Flag burning pioneer Gregory Lee Johnson ignites the red, white and blue because he sees it not as a symbol of freedom, but one of oppression and American imperialism. Johnson, 60, was the defendant in the landmark Texas vs. Johnson case heard by the Supreme Court in 1989. The 5-4 verdict was in Johnson’s favor and determined the practice of burning the flag falls under the First Amendment’s protections as “symbolic speech.”
That right, which Johnson has exercised ever since, including most recently at the 2016 Republican and Democratic National Conventions in Cleveland and Philadelphia this summer, has re-entered the national spotlight following a tweet this week from President-elect Donald Trump calling for punishments like fines, imprisonment or even the stripping of citizenship for anyone who burns the U.S. flag.
It’s unclear exactly what spurred Trump to make his comments at 7 a.m. Tuesday morning, but they sparked activists to burn flags outside of Trump International Hotel in New York City later that day.
Johnson, who goes by the nickname Joey, first claimed 32 years ago that flag burning was “symbolic speech.” In a phone interview with International Business Times Wednesday, Johnson said he burns the flag out of an internationalist responsibility, “cause I see it as a symbol of oppression and murder, and ugly imperialism."
Johnson called Trump’s threats of imprisonment for flag burning “fascist.”
“He’s taking a national symbol, the flag, and attaching one permissible meaning to it,” Johnson said. “And upon threat of imprisonment or stripping people of their citizenship, he’s saying that everyone must submit to that interpretation or that permissible meaning of the flag. I’m serious when I say it's fascist and it has very broad and very dangerous implications."
Johnson cited interventions in Iraq, Afghanistan and Vietnam, as well as slavery and the killing of Native Americans throughout history as examples of the U.S.' imperialism and oppression. He said Trump's proposal was "an attempt to close up people’s minds, and not have people be exposed to the outrages and the crimes that have been committed in the name of that flag and the name of the system that it’s a symbol for, which to me, is a system of American capitalism and imperialism."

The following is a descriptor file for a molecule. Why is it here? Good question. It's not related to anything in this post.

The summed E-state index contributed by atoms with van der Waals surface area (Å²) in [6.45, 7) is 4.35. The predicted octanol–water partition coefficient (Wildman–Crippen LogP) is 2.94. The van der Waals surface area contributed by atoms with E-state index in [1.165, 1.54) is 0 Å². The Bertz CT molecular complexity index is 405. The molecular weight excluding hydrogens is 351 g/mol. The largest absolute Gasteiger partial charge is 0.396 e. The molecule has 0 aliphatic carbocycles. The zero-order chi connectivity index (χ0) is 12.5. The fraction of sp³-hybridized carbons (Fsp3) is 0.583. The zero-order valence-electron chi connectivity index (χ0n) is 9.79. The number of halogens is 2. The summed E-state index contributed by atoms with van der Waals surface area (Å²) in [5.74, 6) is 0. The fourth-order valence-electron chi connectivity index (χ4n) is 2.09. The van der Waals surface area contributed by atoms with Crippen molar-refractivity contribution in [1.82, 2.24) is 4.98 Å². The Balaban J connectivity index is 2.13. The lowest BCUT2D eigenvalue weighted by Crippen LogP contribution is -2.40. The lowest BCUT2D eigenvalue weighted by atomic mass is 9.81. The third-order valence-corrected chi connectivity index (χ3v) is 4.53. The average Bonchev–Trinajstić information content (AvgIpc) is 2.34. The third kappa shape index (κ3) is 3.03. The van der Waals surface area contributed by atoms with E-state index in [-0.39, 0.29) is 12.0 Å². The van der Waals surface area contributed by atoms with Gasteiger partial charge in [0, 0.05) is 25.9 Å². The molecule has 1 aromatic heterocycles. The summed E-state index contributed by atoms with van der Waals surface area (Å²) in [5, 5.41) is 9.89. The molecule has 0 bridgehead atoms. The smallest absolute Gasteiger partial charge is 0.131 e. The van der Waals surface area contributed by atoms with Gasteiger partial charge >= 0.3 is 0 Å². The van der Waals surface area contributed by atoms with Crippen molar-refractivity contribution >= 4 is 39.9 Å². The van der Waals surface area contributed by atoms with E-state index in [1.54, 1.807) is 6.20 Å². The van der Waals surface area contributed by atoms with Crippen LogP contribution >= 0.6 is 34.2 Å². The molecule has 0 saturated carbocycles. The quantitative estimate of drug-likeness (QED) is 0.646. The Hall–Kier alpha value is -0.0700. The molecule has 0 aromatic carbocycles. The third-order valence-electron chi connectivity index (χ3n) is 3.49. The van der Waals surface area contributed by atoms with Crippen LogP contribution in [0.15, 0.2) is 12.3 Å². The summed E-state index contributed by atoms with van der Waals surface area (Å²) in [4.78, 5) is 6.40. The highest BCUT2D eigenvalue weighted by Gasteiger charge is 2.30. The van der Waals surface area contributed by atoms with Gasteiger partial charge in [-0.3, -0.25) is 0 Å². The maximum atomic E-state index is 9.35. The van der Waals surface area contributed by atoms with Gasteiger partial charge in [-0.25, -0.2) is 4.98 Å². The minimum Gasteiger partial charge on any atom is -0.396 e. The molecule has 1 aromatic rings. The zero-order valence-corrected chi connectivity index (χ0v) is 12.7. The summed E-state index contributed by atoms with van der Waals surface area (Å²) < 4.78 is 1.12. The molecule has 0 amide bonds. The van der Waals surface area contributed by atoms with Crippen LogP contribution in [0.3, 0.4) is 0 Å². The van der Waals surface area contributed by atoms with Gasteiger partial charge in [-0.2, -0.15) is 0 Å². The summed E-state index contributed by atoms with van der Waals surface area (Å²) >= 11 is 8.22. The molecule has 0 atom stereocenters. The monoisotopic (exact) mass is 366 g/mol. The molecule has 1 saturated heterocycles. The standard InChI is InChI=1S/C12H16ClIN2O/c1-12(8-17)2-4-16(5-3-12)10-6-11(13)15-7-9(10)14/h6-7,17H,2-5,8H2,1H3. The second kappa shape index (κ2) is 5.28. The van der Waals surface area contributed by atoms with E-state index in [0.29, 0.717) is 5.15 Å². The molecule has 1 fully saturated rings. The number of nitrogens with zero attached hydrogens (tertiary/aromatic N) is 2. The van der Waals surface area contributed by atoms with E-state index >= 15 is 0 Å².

"That’s how I see the flag, as a symbol of an ugly system of imperialism and oppression,” he added.
Johnson kick-started a national controversy over flag burning more than three decades ago at the 1984 Republican National Convention in Dallas. Johnson burned a flag in protest of President Ronald Reagan’s administration and was arrested for violating a Texas law against discretion of "venerated objects." He was convicted and sentenced to a year in prison over his protest. He would go on to serve only two days in jail. Johnson was out on appeal bond for five years before the Court ruled.
While government officials may not agree with his stance on burning the flag or his views of the American political system, Democrats and Republicans alike have come out against Trump’s stance on the controversial issue. Trump’s messages to his 16.4 million Twitter followers led to backlash this week across political party lines. House Majority Leader Kevin McCarthy, R-Calif., told MSNBC Tuesday he disagrees with the practice of flag burning, but that, “We’ll protect our First Amendment. That’s what the court has upheld.”
During the 2016 Republican Convention, Johnson and members of the Revolution Communist Party practiced their Court-granted right by burning a flag outside the Quicken Loans Arena, which eventually led to 17 arrests on various misdemeanor charges, including inciting violence. Those charged, including Johnson, were released 24 hours later, but the charges are still on the books.
Johnson is fighting the charges and he questions anyone who wants to make flag burning illegal, including their reasons for strongly supporting the flag today.
"Even if people don’t feel the way I do about the flag," he said, "There’s a question of - with Trump calling for forced patriotism, mandatory patriotism, upon pain of punishment - 'Do people then still want to wave the flag?'"